These are smaller than your typical swaddling blankets and perfect for newborn care- swaddling, tummy time, cleaning spit-up, and keeping warm with a breathable, thin fabric. The blanket dimensions are typically 30×30 inches, whereas swaddling blankets are around 47×47 inches.
Use swaddling blankets as receiving blankets
Quilts for babies and toddlers are a beautiful keepsake, but they’re not for use in cribs. They work well to lay down on the floor or ground while your baby is playing or to display in the nursery and one day use for a toddler bed.
Quilt is best use as a keepsake and display
If you’re wondering about the safety of weighted blankets, they are not considered safe until your child reaches two years old. At that point, if you think your child could benefit from using a weighted blanket, consult your pediatrician, and be sure to purchase the right size and weight. Doctors also do not recommend weighted sleep sacks for babies, as they may increase the risk of overheating and prohibit breathing.
Use weighted blankets for children over two years old
You may receive a crocheted blanket from a friend or family member, and while they’re nice for keeping warm, tiny baby toes and fingers may get caught in the holes, so keep an eye out. The thicker fabric of crocheted blankets is better for use as a play mat or stroller cover, instead of swaddling or, of course, sleeping.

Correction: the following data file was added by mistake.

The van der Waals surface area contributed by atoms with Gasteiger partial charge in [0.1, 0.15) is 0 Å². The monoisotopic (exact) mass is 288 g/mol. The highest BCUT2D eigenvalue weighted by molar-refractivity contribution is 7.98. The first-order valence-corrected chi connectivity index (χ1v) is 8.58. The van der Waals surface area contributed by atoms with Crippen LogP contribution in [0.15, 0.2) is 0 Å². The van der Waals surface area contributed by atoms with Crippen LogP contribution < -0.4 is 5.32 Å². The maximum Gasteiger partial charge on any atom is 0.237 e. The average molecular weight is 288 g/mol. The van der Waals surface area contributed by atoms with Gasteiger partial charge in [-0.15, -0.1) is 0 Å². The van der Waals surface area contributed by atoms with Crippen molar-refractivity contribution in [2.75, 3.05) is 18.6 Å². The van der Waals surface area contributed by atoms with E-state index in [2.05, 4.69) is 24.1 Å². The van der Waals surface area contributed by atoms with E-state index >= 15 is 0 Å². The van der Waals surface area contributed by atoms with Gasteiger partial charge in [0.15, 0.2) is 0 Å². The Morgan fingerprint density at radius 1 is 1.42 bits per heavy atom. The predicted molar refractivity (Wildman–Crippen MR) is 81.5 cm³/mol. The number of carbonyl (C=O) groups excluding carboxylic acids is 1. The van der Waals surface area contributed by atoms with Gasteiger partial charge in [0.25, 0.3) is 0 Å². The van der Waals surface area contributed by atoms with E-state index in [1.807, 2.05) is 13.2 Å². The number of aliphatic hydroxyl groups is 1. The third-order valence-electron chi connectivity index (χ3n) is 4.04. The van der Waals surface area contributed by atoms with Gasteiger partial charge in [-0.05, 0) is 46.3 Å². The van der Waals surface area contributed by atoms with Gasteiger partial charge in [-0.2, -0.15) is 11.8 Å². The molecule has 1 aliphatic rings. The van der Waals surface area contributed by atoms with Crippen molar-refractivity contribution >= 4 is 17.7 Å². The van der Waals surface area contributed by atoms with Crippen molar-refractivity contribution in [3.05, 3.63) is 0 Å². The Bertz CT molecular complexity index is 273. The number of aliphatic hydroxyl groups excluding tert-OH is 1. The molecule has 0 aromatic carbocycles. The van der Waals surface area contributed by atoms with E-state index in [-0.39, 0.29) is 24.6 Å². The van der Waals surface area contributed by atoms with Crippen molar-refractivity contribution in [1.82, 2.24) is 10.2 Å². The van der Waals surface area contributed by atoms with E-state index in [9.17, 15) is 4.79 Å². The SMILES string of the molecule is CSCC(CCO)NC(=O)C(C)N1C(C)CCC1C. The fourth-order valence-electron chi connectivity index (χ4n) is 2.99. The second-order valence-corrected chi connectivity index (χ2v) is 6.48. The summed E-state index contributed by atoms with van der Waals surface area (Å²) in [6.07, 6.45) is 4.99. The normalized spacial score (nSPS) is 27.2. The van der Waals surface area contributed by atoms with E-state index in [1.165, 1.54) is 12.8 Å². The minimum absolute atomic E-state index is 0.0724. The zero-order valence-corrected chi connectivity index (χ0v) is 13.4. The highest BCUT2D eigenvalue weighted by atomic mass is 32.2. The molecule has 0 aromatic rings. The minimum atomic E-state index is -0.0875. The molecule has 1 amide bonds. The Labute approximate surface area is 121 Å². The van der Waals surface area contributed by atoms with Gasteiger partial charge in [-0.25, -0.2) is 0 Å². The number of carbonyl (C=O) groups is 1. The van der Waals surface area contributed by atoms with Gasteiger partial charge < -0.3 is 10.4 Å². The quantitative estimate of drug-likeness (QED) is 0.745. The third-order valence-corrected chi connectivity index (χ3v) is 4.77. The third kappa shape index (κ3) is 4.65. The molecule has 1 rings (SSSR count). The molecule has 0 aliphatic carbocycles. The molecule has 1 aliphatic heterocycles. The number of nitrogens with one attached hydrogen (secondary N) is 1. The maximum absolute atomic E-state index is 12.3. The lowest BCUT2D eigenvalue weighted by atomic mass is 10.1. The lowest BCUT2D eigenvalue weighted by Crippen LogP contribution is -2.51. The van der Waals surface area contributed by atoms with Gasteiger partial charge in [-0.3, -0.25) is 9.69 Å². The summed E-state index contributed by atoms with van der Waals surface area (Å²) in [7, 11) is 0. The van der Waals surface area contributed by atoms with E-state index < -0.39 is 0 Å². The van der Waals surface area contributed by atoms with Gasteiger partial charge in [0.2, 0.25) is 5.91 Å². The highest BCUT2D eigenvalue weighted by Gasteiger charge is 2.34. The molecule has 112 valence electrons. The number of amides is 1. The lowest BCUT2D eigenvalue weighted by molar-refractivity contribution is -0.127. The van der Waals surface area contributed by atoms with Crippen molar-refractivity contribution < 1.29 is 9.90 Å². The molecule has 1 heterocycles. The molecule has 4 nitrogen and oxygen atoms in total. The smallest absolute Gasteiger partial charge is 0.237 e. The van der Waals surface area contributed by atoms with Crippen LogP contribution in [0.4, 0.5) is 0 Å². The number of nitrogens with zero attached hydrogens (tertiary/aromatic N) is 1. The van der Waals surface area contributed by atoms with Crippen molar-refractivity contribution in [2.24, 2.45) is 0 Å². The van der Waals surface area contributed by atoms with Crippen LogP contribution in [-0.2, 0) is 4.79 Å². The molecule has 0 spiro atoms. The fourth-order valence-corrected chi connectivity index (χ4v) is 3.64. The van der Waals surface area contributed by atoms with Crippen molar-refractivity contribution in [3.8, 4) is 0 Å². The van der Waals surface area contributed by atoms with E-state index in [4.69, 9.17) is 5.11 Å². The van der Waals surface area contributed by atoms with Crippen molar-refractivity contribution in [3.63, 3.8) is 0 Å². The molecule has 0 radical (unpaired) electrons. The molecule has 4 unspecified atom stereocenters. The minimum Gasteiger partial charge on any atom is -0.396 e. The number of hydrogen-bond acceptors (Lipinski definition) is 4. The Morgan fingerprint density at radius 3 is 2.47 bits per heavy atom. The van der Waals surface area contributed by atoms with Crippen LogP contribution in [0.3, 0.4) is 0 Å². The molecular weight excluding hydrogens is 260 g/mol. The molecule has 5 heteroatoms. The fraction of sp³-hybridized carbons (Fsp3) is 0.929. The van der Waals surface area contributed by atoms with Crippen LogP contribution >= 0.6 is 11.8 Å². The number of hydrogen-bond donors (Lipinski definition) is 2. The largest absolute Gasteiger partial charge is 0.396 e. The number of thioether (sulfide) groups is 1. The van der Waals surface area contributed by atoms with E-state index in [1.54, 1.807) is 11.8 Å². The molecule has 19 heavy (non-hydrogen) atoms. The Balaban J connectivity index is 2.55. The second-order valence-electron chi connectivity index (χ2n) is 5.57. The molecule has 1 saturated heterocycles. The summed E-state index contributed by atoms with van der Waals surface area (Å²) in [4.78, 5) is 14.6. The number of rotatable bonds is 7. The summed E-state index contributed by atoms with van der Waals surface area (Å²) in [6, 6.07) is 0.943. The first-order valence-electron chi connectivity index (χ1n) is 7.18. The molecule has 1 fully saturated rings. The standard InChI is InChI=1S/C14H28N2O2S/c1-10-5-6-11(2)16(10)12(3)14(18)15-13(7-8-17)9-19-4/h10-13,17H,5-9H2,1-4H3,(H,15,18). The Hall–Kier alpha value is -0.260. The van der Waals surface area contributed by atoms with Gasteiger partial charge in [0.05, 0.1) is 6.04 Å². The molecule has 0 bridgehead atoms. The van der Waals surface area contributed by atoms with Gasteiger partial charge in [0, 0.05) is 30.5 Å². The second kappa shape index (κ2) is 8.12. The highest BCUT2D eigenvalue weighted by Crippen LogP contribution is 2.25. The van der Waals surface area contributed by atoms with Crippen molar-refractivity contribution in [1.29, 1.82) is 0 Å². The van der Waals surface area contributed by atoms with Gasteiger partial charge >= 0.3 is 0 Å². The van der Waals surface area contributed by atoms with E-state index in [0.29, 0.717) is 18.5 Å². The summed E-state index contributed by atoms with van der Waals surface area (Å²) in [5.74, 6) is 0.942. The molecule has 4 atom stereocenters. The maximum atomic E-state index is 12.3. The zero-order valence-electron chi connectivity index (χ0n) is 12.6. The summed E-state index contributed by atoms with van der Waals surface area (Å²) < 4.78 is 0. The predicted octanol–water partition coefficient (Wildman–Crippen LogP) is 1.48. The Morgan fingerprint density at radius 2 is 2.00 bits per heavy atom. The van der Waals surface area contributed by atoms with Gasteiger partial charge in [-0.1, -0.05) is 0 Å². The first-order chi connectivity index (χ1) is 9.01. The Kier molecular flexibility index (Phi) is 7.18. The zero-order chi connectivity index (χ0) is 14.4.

Crocheted blankets are best used as play mats
How many blankets should I have on hand?
This will largely depend on the weather in your area, your storage space, and your personal preference. Some moms feel better when they have plenty of back-ups, while others prefer a minimalist approach. As a baseline, you likely want to start with:
- 2 sleep sacks
- 1-2 receiving blankets
- 1-2 muslin swaddle blankets
- 1 thicker blanket (such as a Minky blanket or crocheted blanket) or quilt
If you find yourself running out before laundry day, you can always add a couple more to your stash. Around 8-10 months, many babies will have a lovey or security blanket. It’s a good idea to buy a few extras at that point because they will put a lot of wear and tear on it! Experts do not recommend laying baby to sleep with a blanket until 12-18 months.